This week in the NYTimes , another in a series of articles about criminal conditions in state-run homes caring for developmentally disabled children and adults makes the conditions at Abu Ghraib look like sunday school camp.
Even if you do not hire the lowest of all possible scum of the earth as direct care providers, even if you try to train them and support them, even if you try to pay them more that you can afford, still, the challenges in caring for people with disabilities like severe autism can be overwhelming.
To those who say that all of these problems would be solved if these disabled individuals were cared for at home I say, “Come and stay with me for a weekend “! I can handle my daughter when she is healthy and happy; but, still, it is exhausting for us in our 60’s to be running around providing her with constant activity and exercise. And when she is stressed and ill or in pain, her behavior is not so easily dealt with. I empathize with those care workers who end up overwhelmed and quit after a few days. I would rather they admit it up front than have them lose control and physically abuse her out of frustration.
Memorial Day weekend my husband and I decided to take a weekend off and go fishing. I was assured by the agency that manages our daughter’s house that staffing was good and that we should enjoy ourselves. When we came out of the woods and in cell phone range again I called and was informed that the police had been called for her behavior twice over the weekend. ( I will get into that issue later).
When I picked her up her mouth was swollen and she had multiple sores inside and on her tongue. She could barely eat and was exhausted. I also noticed a large abrasion on her forehead. I was told by the supervisor that this was all self-inflicted.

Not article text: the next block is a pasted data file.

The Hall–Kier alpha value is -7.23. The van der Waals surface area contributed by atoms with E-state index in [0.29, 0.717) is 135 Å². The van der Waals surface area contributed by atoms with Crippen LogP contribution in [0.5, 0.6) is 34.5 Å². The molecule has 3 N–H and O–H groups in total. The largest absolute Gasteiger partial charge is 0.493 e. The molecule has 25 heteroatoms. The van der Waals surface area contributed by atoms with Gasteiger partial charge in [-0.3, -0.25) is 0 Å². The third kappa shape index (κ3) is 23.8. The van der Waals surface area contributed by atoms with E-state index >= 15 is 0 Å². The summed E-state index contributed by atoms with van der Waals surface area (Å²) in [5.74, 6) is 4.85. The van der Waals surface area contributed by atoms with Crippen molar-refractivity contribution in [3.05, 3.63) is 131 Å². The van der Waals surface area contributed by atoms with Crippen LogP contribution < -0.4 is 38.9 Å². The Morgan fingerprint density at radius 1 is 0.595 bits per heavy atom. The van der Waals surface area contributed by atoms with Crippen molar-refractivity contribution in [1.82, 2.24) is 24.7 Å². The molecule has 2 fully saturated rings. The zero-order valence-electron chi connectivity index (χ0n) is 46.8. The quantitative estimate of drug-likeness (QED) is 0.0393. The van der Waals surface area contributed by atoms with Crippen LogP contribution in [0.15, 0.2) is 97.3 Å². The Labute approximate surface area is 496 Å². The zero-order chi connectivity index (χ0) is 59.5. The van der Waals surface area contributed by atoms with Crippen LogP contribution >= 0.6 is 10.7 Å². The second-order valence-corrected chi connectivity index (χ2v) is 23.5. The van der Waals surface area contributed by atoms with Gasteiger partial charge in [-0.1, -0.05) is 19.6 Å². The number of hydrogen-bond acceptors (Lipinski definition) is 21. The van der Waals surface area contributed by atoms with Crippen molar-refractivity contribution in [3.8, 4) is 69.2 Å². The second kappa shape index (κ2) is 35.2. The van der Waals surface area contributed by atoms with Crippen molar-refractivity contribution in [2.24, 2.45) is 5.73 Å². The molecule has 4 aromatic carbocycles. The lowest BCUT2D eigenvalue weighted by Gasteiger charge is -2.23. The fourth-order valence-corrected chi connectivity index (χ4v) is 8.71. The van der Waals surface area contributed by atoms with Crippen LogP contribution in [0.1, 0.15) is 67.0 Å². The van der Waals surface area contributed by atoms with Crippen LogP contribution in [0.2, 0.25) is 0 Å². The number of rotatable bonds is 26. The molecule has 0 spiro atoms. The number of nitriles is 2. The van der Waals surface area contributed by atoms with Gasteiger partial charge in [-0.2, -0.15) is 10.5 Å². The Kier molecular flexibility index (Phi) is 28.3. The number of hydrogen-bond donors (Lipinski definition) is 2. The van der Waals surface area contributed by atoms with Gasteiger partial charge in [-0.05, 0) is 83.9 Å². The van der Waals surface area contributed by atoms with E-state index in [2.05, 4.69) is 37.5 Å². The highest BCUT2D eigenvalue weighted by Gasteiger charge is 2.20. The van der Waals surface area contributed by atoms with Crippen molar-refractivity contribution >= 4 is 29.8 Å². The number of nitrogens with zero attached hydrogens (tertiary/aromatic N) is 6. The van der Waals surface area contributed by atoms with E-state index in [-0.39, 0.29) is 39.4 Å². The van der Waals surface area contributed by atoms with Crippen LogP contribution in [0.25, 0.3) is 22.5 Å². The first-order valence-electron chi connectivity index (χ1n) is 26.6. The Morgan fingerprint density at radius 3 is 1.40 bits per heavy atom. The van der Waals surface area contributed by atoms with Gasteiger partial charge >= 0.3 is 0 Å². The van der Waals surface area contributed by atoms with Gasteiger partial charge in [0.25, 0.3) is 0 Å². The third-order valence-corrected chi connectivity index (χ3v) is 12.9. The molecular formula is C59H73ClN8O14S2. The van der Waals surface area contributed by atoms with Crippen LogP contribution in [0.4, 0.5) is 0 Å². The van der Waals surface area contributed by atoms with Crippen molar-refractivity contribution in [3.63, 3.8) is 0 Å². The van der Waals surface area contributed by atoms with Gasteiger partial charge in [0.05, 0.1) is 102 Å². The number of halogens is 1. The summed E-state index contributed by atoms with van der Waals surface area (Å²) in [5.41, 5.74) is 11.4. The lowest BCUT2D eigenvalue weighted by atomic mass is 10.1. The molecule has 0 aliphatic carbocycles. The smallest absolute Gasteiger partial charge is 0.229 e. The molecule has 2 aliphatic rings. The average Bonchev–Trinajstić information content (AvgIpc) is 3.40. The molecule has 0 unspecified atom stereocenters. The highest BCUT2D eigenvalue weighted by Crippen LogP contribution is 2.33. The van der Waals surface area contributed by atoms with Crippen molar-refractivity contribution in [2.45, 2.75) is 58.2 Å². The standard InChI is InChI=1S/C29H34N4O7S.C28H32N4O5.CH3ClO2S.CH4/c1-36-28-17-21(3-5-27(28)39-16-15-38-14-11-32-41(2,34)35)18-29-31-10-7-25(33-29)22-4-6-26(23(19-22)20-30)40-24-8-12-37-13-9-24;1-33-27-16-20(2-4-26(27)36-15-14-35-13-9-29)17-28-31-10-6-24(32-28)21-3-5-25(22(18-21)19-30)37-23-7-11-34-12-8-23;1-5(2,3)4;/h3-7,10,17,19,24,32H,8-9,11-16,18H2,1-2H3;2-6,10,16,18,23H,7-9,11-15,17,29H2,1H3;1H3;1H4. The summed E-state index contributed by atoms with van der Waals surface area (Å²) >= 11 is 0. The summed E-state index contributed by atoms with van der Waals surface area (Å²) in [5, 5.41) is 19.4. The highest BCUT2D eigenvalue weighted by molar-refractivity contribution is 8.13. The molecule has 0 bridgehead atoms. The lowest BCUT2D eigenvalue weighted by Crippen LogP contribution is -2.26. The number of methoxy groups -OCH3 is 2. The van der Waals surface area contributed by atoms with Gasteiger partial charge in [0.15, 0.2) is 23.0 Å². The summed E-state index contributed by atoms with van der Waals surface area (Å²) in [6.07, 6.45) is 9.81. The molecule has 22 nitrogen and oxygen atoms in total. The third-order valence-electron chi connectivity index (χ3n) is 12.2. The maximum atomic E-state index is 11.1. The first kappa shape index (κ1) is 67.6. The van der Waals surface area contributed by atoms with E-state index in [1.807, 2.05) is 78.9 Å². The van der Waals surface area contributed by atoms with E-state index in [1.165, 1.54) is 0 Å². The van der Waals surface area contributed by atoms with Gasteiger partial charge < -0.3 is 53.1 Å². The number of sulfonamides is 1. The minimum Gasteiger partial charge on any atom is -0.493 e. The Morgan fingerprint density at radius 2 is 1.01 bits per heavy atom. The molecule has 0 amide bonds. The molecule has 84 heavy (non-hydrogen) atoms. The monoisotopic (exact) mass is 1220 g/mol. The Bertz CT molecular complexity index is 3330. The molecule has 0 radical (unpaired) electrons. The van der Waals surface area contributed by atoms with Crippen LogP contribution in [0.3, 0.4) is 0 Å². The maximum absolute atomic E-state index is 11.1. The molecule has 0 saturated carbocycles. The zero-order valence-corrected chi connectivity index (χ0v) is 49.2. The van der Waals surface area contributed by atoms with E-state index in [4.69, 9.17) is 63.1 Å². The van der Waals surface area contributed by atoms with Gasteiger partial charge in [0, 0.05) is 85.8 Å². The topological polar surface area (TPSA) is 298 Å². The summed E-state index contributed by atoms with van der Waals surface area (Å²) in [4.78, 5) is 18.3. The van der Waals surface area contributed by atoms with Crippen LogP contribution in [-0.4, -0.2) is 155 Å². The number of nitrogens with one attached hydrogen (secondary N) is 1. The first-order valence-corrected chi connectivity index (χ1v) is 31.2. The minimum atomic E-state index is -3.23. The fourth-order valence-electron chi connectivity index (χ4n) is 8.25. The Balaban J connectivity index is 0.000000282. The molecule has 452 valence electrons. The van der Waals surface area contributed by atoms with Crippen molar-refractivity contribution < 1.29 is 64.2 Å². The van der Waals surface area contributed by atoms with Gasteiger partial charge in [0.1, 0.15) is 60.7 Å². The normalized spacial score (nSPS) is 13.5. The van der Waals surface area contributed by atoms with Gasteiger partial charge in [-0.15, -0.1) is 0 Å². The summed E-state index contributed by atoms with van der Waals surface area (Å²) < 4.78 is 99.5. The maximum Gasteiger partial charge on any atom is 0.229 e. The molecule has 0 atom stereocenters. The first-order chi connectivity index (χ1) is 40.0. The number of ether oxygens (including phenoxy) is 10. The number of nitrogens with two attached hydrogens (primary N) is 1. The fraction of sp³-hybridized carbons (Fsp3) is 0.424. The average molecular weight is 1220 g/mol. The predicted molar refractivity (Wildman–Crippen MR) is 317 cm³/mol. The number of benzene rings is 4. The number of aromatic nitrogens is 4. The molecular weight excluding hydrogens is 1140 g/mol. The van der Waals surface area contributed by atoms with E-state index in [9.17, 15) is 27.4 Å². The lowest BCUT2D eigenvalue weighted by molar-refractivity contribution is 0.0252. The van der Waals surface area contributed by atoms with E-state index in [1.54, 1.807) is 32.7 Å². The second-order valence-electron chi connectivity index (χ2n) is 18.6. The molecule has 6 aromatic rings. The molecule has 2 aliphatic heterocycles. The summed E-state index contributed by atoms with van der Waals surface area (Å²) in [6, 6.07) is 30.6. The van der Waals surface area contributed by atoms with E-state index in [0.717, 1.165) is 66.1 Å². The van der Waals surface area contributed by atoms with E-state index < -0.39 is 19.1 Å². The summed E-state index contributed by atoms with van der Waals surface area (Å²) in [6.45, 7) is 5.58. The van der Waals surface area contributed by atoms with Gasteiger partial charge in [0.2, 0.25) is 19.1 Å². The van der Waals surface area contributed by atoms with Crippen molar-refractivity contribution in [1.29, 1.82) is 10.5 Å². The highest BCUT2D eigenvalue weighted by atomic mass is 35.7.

At one point during her 3 days of sleeping and eating at home she became very aggressive and self-injurious, hitting herself in the face and coming at us with outstretched hands to grab and head-butt and bite. We used our time-tested methods to calm her down, (I hide in the bathroom and my husband calmly asks her to stop and sit quietly), the episode de-escalated after about 10 minutes. It was apparent that she had been hungry and unable to deal with my husband telling her that no, it was too late to eat.
Maybe that gives you some idea?
The next day and in the days since, she has been a smiling and cooperative fun-loving angel.
Now, because she is unable to speak and has limited means of communication, I must depend on the reports given me by the supervisors that her behaviors over Memorial Day weekend were unprovoked, out of the blue and all injuries were self-inflicted. Quite possibly this is true.
Read the article in the NYT and see the videos and then imagine how unsure I am that this is absolutely true.
There are terrible holes in our systems of support for those in our society unable to care for themselves. It is too easy to cover them up by lying, neglect or omission and to disregard the families complaints as over protective or irrelevant. We need to dig around these holes and rebuild the structure rather than layer over them. The old system needs to be completely replaced by a new, inclusive, community based and fully integrated and self-directed system with full transparency and accountability.